[gmx-users] Smaller Area Per Lipid for DPPC Bilayer
jalemkul at vt.edu
Wed Sep 12 19:43:22 CEST 2012
On 9/12/12 1:21 PM, David Ackerman wrote:
> Thank you for your response. As to my concern about incorrect areas
> and diffusion, I am basing it off of other papers that simulate DPPC
> For instance, in this paper:
> http://www.ncbi.nlm.nih.gov/pmc/articles/PMC3251217/figure/F12/ , they
> simulate a DPPC bilayer with DiI molecules in it. I did the same
> simulation, but whereas they get APL of ~.64-.65 nm^2, mine are again
> ~0.03-0.04 nm^2 smaller. Also, in this paper they show that the lipids
> diffuse ~1.1 nm^2 over the span of 20 ns, whereas I get a much slower
> rate of traveling ~1.4-1.6 nm^2 over 90 ns. As mentioned in the other
> response, if I turn off dispersion correction I get higher APL
> (~.65-.66 nm^2) and diffusion values that more closely match this and
> other papers.
The paper cited above does not report any error estimates for their values
(unless I have missed them) and it appears they produced only one trajectory per
condition. Multiple simulations and proper statistical measurements should be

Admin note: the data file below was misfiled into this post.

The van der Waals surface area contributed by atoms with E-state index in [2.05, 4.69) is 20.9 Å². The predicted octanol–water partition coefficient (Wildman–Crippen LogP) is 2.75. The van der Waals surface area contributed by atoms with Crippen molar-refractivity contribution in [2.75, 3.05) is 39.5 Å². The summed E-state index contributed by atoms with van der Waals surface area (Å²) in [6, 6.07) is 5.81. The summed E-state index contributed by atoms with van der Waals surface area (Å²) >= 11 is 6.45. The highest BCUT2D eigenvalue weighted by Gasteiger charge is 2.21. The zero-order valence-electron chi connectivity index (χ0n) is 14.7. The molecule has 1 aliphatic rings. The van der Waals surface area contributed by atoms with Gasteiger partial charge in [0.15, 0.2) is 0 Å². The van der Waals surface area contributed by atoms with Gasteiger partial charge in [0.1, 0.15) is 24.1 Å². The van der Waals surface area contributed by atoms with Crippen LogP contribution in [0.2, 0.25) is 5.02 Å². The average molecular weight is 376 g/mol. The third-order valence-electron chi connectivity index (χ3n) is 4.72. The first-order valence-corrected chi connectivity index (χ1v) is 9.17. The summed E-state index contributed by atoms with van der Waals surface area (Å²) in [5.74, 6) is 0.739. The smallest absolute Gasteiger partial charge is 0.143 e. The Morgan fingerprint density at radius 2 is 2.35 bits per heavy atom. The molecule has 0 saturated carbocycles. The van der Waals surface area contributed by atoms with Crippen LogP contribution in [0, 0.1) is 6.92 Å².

made. Experimental ranges for DPPC APL (if I recall them properly) are
0.62-0.65 nm^2 at 323K, so everyone seems to be in the right ballpark.
Regarding diffusion, that's harder to compare. You're also seeing less
diffusion than in Lindahl and Edholm (2001) J. Chem. Phys. 10: 4938-4950 over
the same time period (MSD there was on the order of 4 nm^2 by 90 ns).
> These APLs and diffusion values are similar for some other papers that
> simulate DPPC bilayers.
> Is it ok to have ranges this large compared to these other
> simulations, and does it make physical sense to turn off the
> dispersion correction for this force field?
I think it all amounts to sampling. One trajectory is not definitive.
Averaging over several that have been demonstrated to have converged is much
more reliable. Lipids take a long time to be happy; 20-40 ns of equilibration
time may have to be neglected before claiming "equilibrium" properties.
Justin A. Lemkul, Ph.D.
Department of Biochemistry
jalemkul[at]vt.edu | (540) 231-9080
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